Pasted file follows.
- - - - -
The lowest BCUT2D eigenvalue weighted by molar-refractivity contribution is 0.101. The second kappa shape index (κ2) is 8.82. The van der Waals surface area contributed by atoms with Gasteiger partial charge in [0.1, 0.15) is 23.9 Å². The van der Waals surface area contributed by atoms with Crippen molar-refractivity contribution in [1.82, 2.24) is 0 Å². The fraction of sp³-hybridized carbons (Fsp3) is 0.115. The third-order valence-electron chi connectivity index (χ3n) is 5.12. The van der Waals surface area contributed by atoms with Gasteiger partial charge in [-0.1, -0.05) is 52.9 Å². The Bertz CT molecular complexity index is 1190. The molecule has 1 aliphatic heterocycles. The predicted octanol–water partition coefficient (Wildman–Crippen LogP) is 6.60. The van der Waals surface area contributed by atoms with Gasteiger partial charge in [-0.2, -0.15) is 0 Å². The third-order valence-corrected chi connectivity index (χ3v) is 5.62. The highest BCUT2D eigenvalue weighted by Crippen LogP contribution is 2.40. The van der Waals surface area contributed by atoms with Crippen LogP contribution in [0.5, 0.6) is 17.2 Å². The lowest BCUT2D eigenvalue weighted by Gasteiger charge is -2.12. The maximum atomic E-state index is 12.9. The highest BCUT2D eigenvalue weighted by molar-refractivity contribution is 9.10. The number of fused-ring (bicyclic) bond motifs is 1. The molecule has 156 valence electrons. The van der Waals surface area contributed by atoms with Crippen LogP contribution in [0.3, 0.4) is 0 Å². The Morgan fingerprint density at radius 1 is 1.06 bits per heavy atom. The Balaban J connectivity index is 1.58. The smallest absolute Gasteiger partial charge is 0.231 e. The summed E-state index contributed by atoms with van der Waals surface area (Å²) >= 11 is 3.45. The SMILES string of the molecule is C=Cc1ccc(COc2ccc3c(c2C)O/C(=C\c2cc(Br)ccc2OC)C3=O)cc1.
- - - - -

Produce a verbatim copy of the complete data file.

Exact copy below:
The lowest BCUT2D eigenvalue weighted by molar-refractivity contribution is 0.101. The second kappa shape index (κ2) is 8.82. The van der Waals surface area contributed by atoms with Gasteiger partial charge in [0.1, 0.15) is 23.9 Å². The van der Waals surface area contributed by atoms with Crippen molar-refractivity contribution in [1.82, 2.24) is 0 Å². The fraction of sp³-hybridized carbons (Fsp3) is 0.115. The third-order valence-electron chi connectivity index (χ3n) is 5.12. The van der Waals surface area contributed by atoms with Gasteiger partial charge in [-0.1, -0.05) is 52.9 Å². The Bertz CT molecular complexity index is 1190. The molecule has 1 aliphatic heterocycles. The predicted octanol–water partition coefficient (Wildman–Crippen LogP) is 6.60. The van der Waals surface area contributed by atoms with Gasteiger partial charge in [-0.2, -0.15) is 0 Å². The third-order valence-corrected chi connectivity index (χ3v) is 5.62. The highest BCUT2D eigenvalue weighted by Crippen LogP contribution is 2.40. The van der Waals surface area contributed by atoms with Crippen LogP contribution in [0.5, 0.6) is 17.2 Å². The lowest BCUT2D eigenvalue weighted by Gasteiger charge is -2.12. The maximum atomic E-state index is 12.9. The highest BCUT2D eigenvalue weighted by molar-refractivity contribution is 9.10. The number of fused-ring (bicyclic) bond motifs is 1. The molecule has 156 valence electrons. The van der Waals surface area contributed by atoms with Crippen LogP contribution in [0.3, 0.4) is 0 Å². The Morgan fingerprint density at radius 1 is 1.06 bits per heavy atom. The Balaban J connectivity index is 1.58. The smallest absolute Gasteiger partial charge is 0.231 e. The summed E-state index contributed by atoms with van der Waals surface area (Å²) >= 11 is 3.45. The SMILES string of the molecule is C=Cc1ccc(COc2ccc3c(c2C)O/C(=C\c2cc(Br)ccc2OC)C3=O)cc1.